Tackling child labour
Samoa commemorated the World Day Against Child Labour yesterday with a Child Labour Awareness Forum at Hotel Millennia.
The theme of the gathering was “End Child Labour in Supply Chains: It’s everyone’s business!”
World Day Against Child Labour falls on the 12th of June every year. However, because the 12th of June falls on a Sunday in Samoa, the International Labour Organization (I.L.O) commemorated the day yesterday.
According to the I.L.O National Coordinator, Tomasi Peni, their ultimate aim is to find ways to eliminate child labour once and for all.
In Samoa, one of the biggest challenges is the growing number of child vendors.
“We have the Ministry of Education’s Act that only serves the school hours but what happens after 3 o’clock?” he said.
“There is also the Ministry of Labour Act which only covers the formal sector but what about the informal sector because these street vendors are on the street and this is considered an informal kind of trading that they have every day.
“These are the gaps that we are trying to bring in to discuss and so the focus of the this forum today is to bring in the stakeholders from the government, the civil society and the private sector to share ideas of what solution they can come up with to solve this problem. The issue is getting worse.”
Mr. Peni also revealed that from a study they have done, not only are children being used for child labour, they are also exposed to other illegal activities.
“There are children who are selling things at the odd hours and from the Rapid Report that we had shows that these kids are also engaging in other activities like theft, begging, starvation as we see on the newspaper,” he said.
“After selling products on the streets, some of these kids cannot find transportation to go back home so at the end, they sleep on the streets and the bus routes.”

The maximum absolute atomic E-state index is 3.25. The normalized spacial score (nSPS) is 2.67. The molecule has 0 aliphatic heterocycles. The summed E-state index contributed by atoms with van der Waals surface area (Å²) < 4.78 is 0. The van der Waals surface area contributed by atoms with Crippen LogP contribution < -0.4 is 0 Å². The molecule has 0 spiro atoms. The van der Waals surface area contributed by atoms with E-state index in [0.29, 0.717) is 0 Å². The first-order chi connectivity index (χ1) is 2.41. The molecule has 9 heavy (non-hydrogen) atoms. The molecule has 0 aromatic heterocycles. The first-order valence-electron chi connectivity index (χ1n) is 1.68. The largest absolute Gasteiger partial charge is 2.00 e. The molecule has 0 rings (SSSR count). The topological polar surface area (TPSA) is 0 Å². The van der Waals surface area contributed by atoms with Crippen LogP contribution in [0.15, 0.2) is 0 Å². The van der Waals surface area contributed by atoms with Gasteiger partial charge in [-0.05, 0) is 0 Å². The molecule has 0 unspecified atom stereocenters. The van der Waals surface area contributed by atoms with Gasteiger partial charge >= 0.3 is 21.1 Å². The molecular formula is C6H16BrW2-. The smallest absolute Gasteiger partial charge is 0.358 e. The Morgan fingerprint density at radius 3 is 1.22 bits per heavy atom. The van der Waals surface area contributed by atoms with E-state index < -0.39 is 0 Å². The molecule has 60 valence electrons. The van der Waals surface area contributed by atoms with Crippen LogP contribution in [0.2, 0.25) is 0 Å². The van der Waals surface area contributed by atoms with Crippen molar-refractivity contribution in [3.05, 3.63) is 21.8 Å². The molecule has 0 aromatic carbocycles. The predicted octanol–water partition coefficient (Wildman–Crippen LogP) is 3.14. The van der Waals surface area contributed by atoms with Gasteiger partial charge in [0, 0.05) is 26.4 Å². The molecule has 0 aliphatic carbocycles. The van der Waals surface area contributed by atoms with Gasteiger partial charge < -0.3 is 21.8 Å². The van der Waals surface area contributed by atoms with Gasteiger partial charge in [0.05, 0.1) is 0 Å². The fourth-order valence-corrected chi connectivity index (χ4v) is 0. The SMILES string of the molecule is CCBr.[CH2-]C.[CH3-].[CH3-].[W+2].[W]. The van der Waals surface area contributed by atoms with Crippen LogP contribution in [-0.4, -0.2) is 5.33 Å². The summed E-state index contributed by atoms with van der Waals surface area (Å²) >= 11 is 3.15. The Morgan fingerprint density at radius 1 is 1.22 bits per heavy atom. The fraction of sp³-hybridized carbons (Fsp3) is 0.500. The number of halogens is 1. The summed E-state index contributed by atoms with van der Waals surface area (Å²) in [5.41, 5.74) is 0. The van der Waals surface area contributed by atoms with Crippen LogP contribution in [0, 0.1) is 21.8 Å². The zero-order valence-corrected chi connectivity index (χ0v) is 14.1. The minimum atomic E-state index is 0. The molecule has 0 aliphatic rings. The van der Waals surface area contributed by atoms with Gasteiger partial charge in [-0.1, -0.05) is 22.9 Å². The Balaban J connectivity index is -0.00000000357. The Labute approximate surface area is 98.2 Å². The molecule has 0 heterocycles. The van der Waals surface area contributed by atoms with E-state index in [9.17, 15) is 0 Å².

To address the issue, Mr. Peni said everyone has a role to play, especially parents.
“From what we have surveyed in 2014, the cause is mainly the parents from having too many commitments in fa’alavelaves,” he said.
“These families are living beyond their earnings, they spend more money on family commitments and fa’alavelave they don’t have enough to provide for their families and their kids so this is their way of surviving.
“Another reason is that the parents were born as street vendors and so when their children are born they are also street vendors. It’s the cycle that the parents think is the way of living.”
The I.L.O Coordinator added that there are other reasons.
“These reasons are different from what we have found in Savai’i,” he said.
“The parents will loan from a lender and instead of using that fund to start a business, the parents use it in their own personal needs so when the time comes for the payment of the loan to go in, they send their children out to sell products so they can get money for the payments.
“That is the common cause of the issue mainly happening in Savai’i.”
Asked if poverty is one of the causes, Mr. Peni said it is a contributing factor.
“However, I wouldn’t say it because the word poverty is very sensitive but it is very clear in the Ombudsman’s report that it is there,” he said.
“But the I.L.O’s focus is that we are here to assist but I cannot comment on that issue because we are just here to assist whenever Samoa needs our help.”
So what should be the solution for this problem?
“The solution for the issue is that everyone should come together and eliminate this issue by playing their roles,” he said.
“For instance, the church ministries should use some of these children in their youth programmes, the government should play a role by coming up with a legislative that covers all the hours.
“The Civil Society also has a role to play like the A.D.R.A Samoa is starting up their own programmes with the collaboration of Seiuli Allan Alo and Su’a June Ryan to help with the ongoing problem and to assist with this.
“So these are the kinds of programmes that we need to have to try and eliminate the ongoing issue of Child Labour and so we are here to support.”